Alexey Rakhmanov, president of the United Shipbuilding Corporation. Source: Sergey Kuznecov / RIA Novosti
Western sanctions are not hampering the company’s military and technical cooperation with its traditional partners such as India, Russian major United Shipbuilding Corporation’s president Alexey Rakhmanov said on Wednesday.
Besides India, Russia’s main traditional partners in the military and technical sector are former Soviet republics, Vietnam and China, as well as the countries that do not support the West’s sanctions - Algeria and South America countries.
“All the earlier reached contracts with them are being fulfilled, and there have been no refusal cases,” Rakhmanov added. Despite the sanctions, a range of countries, which earlier bought Russian equipment, have shown interest towards the products of the United Shipbuilding Corporation at the international exhibitions, he said.
The head of the Federal Service for Military-Technical Cooperation, Alexander Fomin, said in late March that Russia could expand the supplies of military products to Latin American countries, taking into account the growing interest of the potential partners.
In mid-July, the BRICS group that consists of Brazil, Russia, India, China and South Africa condemned the Western sanctions against Russia saying this comes “in violation of international law and universally recognized norms of international relations.”
Western sanctions do pose “some inconvenience,” but not problems Rakhmaniov said. Sanctions resulted in announcement by a Finnish bank to close accounts of a Finnish branch of the corporation.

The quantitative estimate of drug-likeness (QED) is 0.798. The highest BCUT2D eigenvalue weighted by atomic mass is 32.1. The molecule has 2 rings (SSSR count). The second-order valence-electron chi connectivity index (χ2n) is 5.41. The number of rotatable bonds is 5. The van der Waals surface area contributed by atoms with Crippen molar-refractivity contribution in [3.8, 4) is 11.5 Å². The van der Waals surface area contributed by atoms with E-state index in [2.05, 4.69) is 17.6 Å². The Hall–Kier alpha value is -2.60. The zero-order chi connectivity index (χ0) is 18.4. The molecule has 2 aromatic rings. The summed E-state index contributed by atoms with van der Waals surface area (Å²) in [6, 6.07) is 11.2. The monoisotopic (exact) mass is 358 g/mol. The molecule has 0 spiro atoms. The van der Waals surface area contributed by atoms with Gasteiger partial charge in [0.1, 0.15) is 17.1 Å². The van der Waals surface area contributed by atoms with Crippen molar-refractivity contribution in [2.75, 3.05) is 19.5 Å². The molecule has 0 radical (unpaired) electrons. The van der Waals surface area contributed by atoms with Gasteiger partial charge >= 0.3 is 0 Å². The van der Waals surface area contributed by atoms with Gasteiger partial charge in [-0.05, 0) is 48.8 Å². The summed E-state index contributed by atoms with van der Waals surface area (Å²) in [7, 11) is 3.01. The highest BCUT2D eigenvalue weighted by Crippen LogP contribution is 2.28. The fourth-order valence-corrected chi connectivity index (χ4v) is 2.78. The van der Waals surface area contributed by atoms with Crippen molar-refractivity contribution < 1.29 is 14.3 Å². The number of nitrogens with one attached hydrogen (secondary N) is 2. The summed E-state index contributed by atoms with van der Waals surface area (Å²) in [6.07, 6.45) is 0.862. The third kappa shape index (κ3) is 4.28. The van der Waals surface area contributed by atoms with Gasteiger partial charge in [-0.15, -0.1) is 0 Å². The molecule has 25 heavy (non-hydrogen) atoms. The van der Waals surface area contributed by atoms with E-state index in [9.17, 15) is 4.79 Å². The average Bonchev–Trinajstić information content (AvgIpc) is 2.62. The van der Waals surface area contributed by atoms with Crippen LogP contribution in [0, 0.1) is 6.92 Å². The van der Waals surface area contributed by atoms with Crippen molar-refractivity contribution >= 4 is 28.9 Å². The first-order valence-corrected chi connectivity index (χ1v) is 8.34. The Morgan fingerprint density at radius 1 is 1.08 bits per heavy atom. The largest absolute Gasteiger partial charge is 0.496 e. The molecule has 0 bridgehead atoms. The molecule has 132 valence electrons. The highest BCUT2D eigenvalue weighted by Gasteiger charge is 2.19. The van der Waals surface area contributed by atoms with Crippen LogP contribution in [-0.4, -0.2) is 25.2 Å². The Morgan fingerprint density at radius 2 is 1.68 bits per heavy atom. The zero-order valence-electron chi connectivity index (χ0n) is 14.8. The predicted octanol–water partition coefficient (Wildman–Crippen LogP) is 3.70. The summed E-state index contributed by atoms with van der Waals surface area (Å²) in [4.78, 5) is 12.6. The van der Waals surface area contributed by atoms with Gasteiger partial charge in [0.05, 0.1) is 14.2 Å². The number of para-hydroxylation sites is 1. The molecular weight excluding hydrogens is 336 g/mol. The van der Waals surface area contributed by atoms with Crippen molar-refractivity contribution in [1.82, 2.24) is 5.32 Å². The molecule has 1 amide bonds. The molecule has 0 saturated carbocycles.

“Payments in US dollars are impossible for us today, and that actually creates some inconvenience,” Rakhmanov said, adding that instead of dollars the corporation uses euro and other foreign currencies.
Meanwhile, American Express bank cards were annulled for two managers of the corporation, the corporation’s head said. The United Shipbuilding Corporation does not have any other problems due to sanctions, Rakhmanov noted.
The state-owned company is involved in 80 percent of Russian shipbuilding projects. Its civil shipbuilding projects include the construction of oil rigs, shelf exploration equipment and ice-class vessels used for Arctic exploration.
Russian Deputy Prime Minister Dmitry Rogozin suggested that the United States imposed sanctions against the company because Russian military shipbuilding had become a problem for countries hostile to Russia.
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